Now, it seems that Luther kind of slipped in that treatise.  Seems to have misunderstood that Paul was actually only speaking of divorcing an unbelieving wife (as had been the case in the "abominations" introduced by foreign wives in the final chapter of Ezra).  Indeed, in Luther's polemic zeal- Luther seems to have misunderstood Paul to be talking about engaging in marriage with an unbelieving wife.  And Luther seems to have misunderstood Peter to be speaking of proselytizing through marrying.  Yet, it seems to me that both passages are speaking of divorcing an unbelieving wife.  Both are speaking of divorcing the foreign, abominable wife.

Unfortunately, Luther neglects to mention a pertinent passage in the subsequent book of Corinthians as well (2 Cor. 6:14).  I find that puzzling.
It seems that Luther only considers such restrictions on unequal yoking as good advice at best.  Luther seems to consider the yoke of marriage as little more than "an outward, bodily thing".  I wonder if his position changed when he got married a couple years later.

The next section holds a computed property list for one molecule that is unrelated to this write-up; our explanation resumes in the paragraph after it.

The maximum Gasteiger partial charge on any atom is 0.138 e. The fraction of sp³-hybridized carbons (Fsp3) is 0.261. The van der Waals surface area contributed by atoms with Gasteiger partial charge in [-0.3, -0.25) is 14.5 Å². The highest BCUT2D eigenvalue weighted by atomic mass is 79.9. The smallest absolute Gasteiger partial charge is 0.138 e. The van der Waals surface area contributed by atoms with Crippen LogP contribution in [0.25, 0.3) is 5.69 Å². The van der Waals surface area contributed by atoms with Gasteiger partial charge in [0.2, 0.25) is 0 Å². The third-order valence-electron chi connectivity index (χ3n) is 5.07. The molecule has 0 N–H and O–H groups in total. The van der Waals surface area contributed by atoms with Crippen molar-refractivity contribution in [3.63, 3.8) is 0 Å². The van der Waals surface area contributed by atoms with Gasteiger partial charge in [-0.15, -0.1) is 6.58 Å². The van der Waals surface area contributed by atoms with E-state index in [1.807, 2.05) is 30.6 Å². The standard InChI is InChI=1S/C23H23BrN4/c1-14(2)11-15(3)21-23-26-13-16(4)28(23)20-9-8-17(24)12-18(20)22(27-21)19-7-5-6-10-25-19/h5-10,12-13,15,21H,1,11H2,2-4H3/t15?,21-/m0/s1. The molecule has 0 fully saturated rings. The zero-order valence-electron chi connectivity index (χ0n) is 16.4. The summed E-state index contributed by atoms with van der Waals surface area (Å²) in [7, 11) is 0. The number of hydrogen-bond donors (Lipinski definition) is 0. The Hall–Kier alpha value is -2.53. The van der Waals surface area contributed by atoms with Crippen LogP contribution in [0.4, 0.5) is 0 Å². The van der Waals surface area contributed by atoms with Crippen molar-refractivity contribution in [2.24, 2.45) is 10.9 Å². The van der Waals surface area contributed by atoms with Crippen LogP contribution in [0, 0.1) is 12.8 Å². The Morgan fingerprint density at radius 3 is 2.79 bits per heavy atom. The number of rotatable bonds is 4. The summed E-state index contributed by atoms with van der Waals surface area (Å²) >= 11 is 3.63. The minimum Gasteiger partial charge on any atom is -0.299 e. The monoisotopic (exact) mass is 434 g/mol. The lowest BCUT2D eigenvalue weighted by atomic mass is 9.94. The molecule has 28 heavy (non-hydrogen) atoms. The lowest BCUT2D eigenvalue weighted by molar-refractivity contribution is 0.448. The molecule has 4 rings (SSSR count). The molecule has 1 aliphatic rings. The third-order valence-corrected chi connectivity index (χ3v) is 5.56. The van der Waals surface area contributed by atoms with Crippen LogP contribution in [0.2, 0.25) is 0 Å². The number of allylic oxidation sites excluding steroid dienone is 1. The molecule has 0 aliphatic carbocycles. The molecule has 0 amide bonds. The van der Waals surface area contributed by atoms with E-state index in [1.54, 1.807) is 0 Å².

However, Luther actually has a very good point about marrying a "slack and spurious Christian".  That too can cause you much grief.  Indeed, many are baptized but few are chosen.  Many say, "Lord, lord" when their belly is actually their lord (cf. John 6).  When they just want to have sex.  When they just want to have children.  A motivation which Luther seems to consider quite sufficient for marriage.